Friday, November 16, 2001

George Mindling Column 11-16-2001


The Best and the Worst


When World War III started on Sept. 11, communications technology was put to the supreme test in New York City. While we struggle to understand the barbaric attack on innocent civilians by a primitive, medieval tribal society, we have found again that ingenuity and resolve rises against incredible obstacles.

The loss of the World Trade towers was a devastating blow in ways not always visible to the television cameras. The loss of Con Ed's power grid and the loss of most of the areas telephone exchanges brought communications in the area to an absolute standstill. One of the technologies ironically being tested in the area at the time of the sneak attack, was FSO, or Free-Space Optics. a trade marl of Lightpointe Inc. (http://www.lightpointe.com).

Fiber optics have been used for many years to replace traditional copper transmission media. By inputting controlled, disciplined light, usually by laser, into a fiberglass "pipe," fiber optics has elevated communications to new levels of speed and efficiency.

Ironically, the technology being tested in New York was a laser transmission and reception system without the fiber-optic cable. The system uses "line of sight," which means the transmitting and receiving stations must physically be able to see each other. Lightpointe was being tested by a BLEC (Building Local Exchange Carrier), Rockefeller Group Telecom Services. The FSO system replaced two high speed T-l trunks Without the need to run cables or access any part of a physical network.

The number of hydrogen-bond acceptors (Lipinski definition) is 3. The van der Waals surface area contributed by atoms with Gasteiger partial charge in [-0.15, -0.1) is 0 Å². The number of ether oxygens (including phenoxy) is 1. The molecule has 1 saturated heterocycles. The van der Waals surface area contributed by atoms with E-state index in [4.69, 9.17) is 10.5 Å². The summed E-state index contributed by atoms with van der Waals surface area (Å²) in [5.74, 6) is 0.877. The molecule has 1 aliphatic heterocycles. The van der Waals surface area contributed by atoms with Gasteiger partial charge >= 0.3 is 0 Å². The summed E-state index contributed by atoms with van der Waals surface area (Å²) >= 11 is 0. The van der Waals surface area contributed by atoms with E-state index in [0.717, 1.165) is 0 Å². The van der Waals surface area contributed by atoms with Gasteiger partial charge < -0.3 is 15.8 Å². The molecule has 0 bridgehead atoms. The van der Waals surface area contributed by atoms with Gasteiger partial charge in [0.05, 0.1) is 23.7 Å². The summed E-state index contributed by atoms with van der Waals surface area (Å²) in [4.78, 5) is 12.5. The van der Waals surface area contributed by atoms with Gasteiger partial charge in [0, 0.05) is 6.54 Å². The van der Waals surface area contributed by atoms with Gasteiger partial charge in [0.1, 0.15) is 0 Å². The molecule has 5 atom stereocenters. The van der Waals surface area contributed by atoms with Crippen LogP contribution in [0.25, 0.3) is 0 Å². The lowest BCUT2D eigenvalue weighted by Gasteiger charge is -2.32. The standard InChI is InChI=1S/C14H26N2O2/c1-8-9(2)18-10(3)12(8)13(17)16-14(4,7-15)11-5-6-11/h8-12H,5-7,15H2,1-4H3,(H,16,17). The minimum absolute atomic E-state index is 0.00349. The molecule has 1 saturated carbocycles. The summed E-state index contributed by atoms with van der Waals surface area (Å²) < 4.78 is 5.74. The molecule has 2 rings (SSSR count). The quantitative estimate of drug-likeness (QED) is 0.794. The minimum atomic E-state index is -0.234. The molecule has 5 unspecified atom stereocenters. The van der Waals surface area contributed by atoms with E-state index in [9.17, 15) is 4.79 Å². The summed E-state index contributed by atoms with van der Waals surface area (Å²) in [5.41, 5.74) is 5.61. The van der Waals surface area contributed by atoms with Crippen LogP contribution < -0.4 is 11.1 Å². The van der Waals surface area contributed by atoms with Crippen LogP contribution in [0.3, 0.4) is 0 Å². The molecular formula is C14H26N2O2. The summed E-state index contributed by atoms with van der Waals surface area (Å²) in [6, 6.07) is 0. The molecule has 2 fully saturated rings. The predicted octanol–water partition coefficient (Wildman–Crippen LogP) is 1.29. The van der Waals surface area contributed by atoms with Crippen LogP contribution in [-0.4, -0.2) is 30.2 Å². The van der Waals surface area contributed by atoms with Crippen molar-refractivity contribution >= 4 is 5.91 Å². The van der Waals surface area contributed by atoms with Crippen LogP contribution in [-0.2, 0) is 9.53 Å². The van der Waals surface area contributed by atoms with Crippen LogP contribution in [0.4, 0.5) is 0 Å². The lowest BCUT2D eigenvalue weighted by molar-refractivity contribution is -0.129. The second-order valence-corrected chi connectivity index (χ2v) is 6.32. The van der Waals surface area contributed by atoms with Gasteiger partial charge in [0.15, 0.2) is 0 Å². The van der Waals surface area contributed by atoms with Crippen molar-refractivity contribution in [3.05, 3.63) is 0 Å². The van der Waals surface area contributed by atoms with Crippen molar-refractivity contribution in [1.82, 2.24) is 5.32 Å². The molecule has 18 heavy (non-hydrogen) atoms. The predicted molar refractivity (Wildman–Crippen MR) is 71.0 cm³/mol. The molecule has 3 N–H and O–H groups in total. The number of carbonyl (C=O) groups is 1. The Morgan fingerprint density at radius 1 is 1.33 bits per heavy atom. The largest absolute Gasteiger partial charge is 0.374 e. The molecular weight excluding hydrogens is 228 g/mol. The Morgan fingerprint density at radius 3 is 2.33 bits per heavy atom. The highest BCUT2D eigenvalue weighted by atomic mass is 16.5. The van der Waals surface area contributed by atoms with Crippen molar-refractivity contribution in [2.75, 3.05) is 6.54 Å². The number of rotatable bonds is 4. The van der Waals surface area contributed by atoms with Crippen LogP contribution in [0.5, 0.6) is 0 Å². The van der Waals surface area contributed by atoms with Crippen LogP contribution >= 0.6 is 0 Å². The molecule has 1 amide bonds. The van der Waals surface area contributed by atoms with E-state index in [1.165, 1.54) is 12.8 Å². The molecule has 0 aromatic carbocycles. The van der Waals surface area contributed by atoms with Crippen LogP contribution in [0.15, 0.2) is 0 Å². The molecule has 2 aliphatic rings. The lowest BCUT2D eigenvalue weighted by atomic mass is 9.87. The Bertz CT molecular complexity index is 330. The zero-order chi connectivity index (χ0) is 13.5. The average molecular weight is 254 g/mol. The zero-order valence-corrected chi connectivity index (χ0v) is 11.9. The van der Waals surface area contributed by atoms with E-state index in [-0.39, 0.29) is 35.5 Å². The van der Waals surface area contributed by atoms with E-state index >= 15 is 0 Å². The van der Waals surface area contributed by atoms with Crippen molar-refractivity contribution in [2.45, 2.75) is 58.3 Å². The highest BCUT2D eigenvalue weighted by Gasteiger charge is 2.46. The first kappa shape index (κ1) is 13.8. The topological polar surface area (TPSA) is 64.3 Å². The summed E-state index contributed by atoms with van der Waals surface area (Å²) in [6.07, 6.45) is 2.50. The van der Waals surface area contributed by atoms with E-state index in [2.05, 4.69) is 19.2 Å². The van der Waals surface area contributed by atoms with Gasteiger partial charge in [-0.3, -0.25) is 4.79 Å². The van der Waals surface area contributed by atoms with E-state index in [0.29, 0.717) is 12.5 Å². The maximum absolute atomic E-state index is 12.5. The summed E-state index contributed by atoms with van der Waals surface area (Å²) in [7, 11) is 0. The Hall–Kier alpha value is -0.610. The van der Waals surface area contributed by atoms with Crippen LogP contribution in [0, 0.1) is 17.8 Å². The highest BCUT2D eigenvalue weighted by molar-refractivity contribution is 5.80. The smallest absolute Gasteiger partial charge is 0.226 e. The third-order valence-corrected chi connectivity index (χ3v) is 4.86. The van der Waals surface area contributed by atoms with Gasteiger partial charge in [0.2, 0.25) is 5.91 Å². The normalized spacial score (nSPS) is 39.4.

The equipment was installed using switches and PBXs available from unaffected customers outside the
boundaries of the affected area. Lightpointe claims the equipment can normally be set-up in a few hours as there is no spectrum licensing required. FSO is considered an optical medium. not a wireless one.

There are several planning issues about environmentally protecting the "light beam." Physical obstructions, such as a bird flying between the two transceivers, would cause a momentary but not unrecoverable loss of carrier and data. Rain or snow, however. have little or no effect on the system . According to Lightpointe, the only natural impediment to the flow of data is fog. as it disperses the light through the suspended water droplets.

Whether or not FSO is adapted by industry for standard use remains to be seen. The fact that it was adapted to solve a crises in communication proves that ingenuity and quick thinking is alive and well in this country. The FSO story is but one of many about replacing damaged telephone or data systems in the area around the World Trade center. While many systems are back in business in the surrounding area with backup or temporary facilities, repairing all of the power grids and networks is a monumental task that cannot be completed until the final bit of debris is removed.

When history looks back at us in a thousand years, will they see another Rome, defeated by the Barbarians, or will they see that the United States and the rest of the unified Free World triumphed over evil? It will take far more than technology to win; but it certainly showcases the ability to rise above adversity and terror, and the ability to think on our feet.

George Mindling © 2001

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